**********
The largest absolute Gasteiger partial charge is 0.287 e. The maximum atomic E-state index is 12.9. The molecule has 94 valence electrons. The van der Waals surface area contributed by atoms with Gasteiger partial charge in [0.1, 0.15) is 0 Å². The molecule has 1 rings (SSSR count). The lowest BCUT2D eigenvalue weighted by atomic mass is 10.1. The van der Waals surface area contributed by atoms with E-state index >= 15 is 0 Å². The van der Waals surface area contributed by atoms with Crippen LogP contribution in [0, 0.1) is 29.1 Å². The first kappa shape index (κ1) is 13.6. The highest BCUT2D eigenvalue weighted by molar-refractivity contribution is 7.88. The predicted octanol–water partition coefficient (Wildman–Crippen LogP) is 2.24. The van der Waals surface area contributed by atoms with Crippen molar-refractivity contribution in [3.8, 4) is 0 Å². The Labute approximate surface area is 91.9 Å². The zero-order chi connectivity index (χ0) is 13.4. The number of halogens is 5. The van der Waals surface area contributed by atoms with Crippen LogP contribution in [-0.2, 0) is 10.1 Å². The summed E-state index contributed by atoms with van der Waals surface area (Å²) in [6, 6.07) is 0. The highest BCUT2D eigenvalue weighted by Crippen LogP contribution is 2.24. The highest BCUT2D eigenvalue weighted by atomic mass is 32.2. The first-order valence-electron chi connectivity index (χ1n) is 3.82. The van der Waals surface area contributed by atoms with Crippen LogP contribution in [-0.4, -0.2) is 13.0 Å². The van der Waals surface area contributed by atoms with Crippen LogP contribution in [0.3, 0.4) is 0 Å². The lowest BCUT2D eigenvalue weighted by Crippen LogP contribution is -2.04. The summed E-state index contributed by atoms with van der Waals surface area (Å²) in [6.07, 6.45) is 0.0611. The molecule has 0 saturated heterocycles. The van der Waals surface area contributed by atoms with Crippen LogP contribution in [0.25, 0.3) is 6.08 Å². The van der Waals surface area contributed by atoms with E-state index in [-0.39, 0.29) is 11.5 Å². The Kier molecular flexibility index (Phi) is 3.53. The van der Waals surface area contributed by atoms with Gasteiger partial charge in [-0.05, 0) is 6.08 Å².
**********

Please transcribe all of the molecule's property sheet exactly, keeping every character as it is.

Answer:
The largest absolute Gasteiger partial charge is 0.287 e. The maximum atomic E-state index is 12.9. The molecule has 94 valence electrons. The van der Waals surface area contributed by atoms with Gasteiger partial charge in [0.1, 0.15) is 0 Å². The molecule has 1 rings (SSSR count). The lowest BCUT2D eigenvalue weighted by atomic mass is 10.1. The van der Waals surface area contributed by atoms with E-state index >= 15 is 0 Å². The van der Waals surface area contributed by atoms with Crippen LogP contribution in [0, 0.1) is 29.1 Å². The first kappa shape index (κ1) is 13.6. The highest BCUT2D eigenvalue weighted by molar-refractivity contribution is 7.88. The predicted octanol–water partition coefficient (Wildman–Crippen LogP) is 2.24. The van der Waals surface area contributed by atoms with Crippen molar-refractivity contribution in [3.8, 4) is 0 Å². The Labute approximate surface area is 91.9 Å². The zero-order chi connectivity index (χ0) is 13.4. The number of halogens is 5. The van der Waals surface area contributed by atoms with Crippen LogP contribution in [-0.2, 0) is 10.1 Å². The summed E-state index contributed by atoms with van der Waals surface area (Å²) in [6, 6.07) is 0. The highest BCUT2D eigenvalue weighted by Crippen LogP contribution is 2.24. The highest BCUT2D eigenvalue weighted by atomic mass is 32.2. The first-order valence-electron chi connectivity index (χ1n) is 3.82. The van der Waals surface area contributed by atoms with Crippen LogP contribution in [-0.4, -0.2) is 13.0 Å². The van der Waals surface area contributed by atoms with Crippen LogP contribution in [0.3, 0.4) is 0 Å². The lowest BCUT2D eigenvalue weighted by Crippen LogP contribution is -2.04. The summed E-state index contributed by atoms with van der Waals surface area (Å²) in [6.07, 6.45) is 0.0611. The molecule has 0 saturated heterocycles. The van der Waals surface area contributed by atoms with Crippen LogP contribution in [0.25, 0.3) is 6.08 Å². The van der Waals surface area contributed by atoms with E-state index in [-0.39, 0.29) is 11.5 Å². The Kier molecular flexibility index (Phi) is 3.53. The van der Waals surface area contributed by atoms with Gasteiger partial charge in [-0.05, 0) is 6.08 Å².